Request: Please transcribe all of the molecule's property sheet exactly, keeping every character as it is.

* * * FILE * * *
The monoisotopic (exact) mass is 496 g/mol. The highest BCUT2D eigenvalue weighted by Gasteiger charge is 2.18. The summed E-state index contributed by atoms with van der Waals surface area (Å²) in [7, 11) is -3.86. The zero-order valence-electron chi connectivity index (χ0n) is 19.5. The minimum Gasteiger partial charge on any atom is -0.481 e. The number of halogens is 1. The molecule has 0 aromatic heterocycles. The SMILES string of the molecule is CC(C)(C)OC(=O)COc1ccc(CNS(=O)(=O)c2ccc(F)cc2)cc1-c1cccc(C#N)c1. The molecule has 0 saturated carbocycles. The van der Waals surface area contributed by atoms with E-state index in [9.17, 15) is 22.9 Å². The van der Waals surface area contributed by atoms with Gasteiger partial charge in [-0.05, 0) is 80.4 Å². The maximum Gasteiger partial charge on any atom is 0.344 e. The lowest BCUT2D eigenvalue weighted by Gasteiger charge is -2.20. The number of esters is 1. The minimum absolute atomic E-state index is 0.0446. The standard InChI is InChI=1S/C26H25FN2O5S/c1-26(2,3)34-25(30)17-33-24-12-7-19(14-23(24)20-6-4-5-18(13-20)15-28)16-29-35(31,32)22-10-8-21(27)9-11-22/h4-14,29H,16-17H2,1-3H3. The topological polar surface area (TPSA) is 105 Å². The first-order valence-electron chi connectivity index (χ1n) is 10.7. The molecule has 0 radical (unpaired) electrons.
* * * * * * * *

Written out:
The monoisotopic (exact) mass is 496 g/mol. The highest BCUT2D eigenvalue weighted by Gasteiger charge is 2.18. The summed E-state index contributed by atoms with van der Waals surface area (Å²) in [7, 11) is -3.86. The zero-order valence-electron chi connectivity index (χ0n) is 19.5. The minimum Gasteiger partial charge on any atom is -0.481 e. The number of halogens is 1. The molecule has 0 aromatic heterocycles. The SMILES string of the molecule is CC(C)(C)OC(=O)COc1ccc(CNS(=O)(=O)c2ccc(F)cc2)cc1-c1cccc(C#N)c1. The molecule has 0 saturated carbocycles. The van der Waals surface area contributed by atoms with E-state index in [9.17, 15) is 22.9 Å². The van der Waals surface area contributed by atoms with Gasteiger partial charge in [-0.05, 0) is 80.4 Å². The maximum Gasteiger partial charge on any atom is 0.344 e. The lowest BCUT2D eigenvalue weighted by Gasteiger charge is -2.20. The number of esters is 1. The minimum absolute atomic E-state index is 0.0446. The standard InChI is InChI=1S/C26H25FN2O5S/c1-26(2,3)34-25(30)17-33-24-12-7-19(14-23(24)20-6-4-5-18(13-20)15-28)16-29-35(31,32)22-10-8-21(27)9-11-22/h4-14,29H,16-17H2,1-3H3. The topological polar surface area (TPSA) is 105 Å². The first-order valence-electron chi connectivity index (χ1n) is 10.7. The molecule has 0 radical (unpaired) electrons.